Christchurch was so badly damaged in last month’s deadly earthquake that parts of New Zealand’s second largest city will have to be abandoned, Prime Minister John Key has said.
Key confirmed 10,000 homes faced demolition after the 6.3-magnitude tremor which is believed to have claimed more than 200 lives, warning that rebuilding would not be possible in some areas.
“We simply don’t know,” he told Radio New Zealand when asked which parts of the city would be deserted. “We know there’s been substantial liquefaction damage.
“It’s a statement of fact that there will be some properties that can’t be rebuilt… the question is whether it (rebuilding) is possible for certain parts of the city, certain streets or houses.”
Key said geotechnical engineers were working urgently to clarify the areas worst affected by liquefaction, caused when the quake’s shaking loosened the bonds between soil particles, turning the ground into a quagmire.
Community worker Tom McBrearty said the prime minister’s comments had increased anxiety among residents still reeling from the February 22 quake. “They interpreted… it as being that the riverside communities would not be allowed to be rebuilt, which is at this stage is incorrect. We don’t know, we’re still waiting for final analysis.”
Key said the government would provide financial assistance to those who were forced to move and was in talks with developers about releasing new subdivisions to cope with the demand for housing in the stricken city.
Christchurch mayor Bob Parker said speculation on the fate of entire suburbs was “alarmist” and urged residents to wait until geotechnical reports were complete.
Sad, sad tale. Although this earthquake technically was an aftershock of last year’s quake, it blasted along a new fault and being closer to the surface and in a populous area – just did an enormous amount of damage. More than anyone had foreseen.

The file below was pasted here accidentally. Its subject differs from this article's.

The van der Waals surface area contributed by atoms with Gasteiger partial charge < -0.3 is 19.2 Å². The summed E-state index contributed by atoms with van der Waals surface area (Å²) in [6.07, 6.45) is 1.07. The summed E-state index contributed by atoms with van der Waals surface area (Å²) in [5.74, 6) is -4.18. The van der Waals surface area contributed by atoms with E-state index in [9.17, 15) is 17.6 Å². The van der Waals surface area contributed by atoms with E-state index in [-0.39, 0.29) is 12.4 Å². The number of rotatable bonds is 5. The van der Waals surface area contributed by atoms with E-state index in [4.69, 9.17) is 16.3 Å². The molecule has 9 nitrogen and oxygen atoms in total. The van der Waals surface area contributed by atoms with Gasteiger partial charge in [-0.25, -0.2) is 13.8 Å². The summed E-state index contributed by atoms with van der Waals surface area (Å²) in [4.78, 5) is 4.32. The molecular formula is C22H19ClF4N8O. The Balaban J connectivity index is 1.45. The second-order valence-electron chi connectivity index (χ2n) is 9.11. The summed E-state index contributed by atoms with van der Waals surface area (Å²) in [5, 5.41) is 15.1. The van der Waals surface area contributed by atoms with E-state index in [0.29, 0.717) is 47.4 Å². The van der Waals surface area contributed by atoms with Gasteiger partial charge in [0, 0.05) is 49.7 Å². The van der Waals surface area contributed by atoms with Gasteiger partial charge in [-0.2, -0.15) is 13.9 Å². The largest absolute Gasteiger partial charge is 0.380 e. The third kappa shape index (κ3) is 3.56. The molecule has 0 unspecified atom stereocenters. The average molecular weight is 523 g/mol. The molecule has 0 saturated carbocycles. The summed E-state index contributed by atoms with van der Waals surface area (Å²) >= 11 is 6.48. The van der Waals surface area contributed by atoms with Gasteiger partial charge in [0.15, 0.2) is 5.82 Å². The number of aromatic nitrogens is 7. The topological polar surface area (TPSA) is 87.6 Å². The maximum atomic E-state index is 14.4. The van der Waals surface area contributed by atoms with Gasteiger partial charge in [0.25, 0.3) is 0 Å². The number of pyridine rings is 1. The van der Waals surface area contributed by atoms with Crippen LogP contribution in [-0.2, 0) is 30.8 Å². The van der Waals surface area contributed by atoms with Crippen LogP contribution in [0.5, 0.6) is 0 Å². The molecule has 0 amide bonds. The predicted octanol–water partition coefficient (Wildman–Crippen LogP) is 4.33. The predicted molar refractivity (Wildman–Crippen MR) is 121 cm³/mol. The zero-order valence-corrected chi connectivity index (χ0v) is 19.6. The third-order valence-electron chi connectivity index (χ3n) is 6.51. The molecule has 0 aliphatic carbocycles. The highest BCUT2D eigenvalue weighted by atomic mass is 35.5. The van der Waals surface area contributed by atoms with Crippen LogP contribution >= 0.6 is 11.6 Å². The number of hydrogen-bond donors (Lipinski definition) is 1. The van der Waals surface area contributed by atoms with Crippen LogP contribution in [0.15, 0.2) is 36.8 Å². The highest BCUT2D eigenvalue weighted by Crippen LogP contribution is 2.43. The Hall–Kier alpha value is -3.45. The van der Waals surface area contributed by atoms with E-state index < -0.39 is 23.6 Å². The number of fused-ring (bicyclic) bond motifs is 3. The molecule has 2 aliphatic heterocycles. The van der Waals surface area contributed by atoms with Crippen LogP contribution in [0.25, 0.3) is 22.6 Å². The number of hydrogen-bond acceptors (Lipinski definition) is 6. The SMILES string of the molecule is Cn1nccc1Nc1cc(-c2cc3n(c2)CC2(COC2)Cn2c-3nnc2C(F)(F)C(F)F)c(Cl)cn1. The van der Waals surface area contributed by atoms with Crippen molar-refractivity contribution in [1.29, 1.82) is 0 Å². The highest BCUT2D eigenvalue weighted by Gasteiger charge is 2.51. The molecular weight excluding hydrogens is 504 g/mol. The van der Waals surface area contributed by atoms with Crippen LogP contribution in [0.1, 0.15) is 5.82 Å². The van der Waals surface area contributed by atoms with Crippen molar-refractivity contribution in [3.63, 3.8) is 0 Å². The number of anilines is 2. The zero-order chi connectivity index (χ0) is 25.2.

Unnoticed by the people of Britain, a transformation has been happening beneath our feet. In the first study of its kind, scientists have analysed the soil the country depends on.
In just the top 8cm of dirt, soil scientists estimate there are 12.8 quadrillion living organisms, weighing 10m tonnes, and, incredibly, that the number of these invertebrates – some just a hair’s breadth across – which in effect make the soil has increased by nearly 50% in a decade. At the same time, however, the diversity of life in the earth appears to have reduced.
The most likely reason for both the increase in numbers and the decrease in types is the rise of annual temperatures and rainfall over the decade of the study, leading to warmer, wetter summers, said Professor Bridget Emmett, of the UK’s Centre for Ecology and Hydrology (CEH), who led the study. The scientists’ theory is that the warmer, wetter soil encourages most of the bugs to breed faster or for longer, but that more marginal species have been unable to adapt to the new conditions.
They are less certain, however, about whether the changes are a threat or a boon: soil has a relatively high “species redundancy”, so there are many species that can do the same job, but all creatures are facing an onslaught of changes such as global warming, pollution and habitat destruction.
“If you look at the soil, most of it comes out of the back end of the animals,” said Emmett. She added: “The question is whether we have lost resilience in the soil. Is diversity important for the soil to bounce back after multiple pressures..?”
The decrease in the variety of species found was much smaller – 11% – and the scientists warn that further research is needed to be sure of the trends, because too little is known about whether climate, pollution and land management affect soil bugs and, if so, how.
Cripes. Now my curious bump is going to force me to track down similar info for the United States – or hopefully my own neck of the prairie. I’ve already noted on this blog species changes in lizards and birds.
Actually, I don’t doubt that extension bureaus, local farm bureaus, may already have comparable information – though I can easily guess what they will show for American agricultural regions. We’ve been using pesticides and chemical fertilizers for so long – striving for monocultures – I’ll bet diversity is down as much as mass may well be.
That’s only a guess. Kudos to the Brits for continuing and advancing their Countryside Study.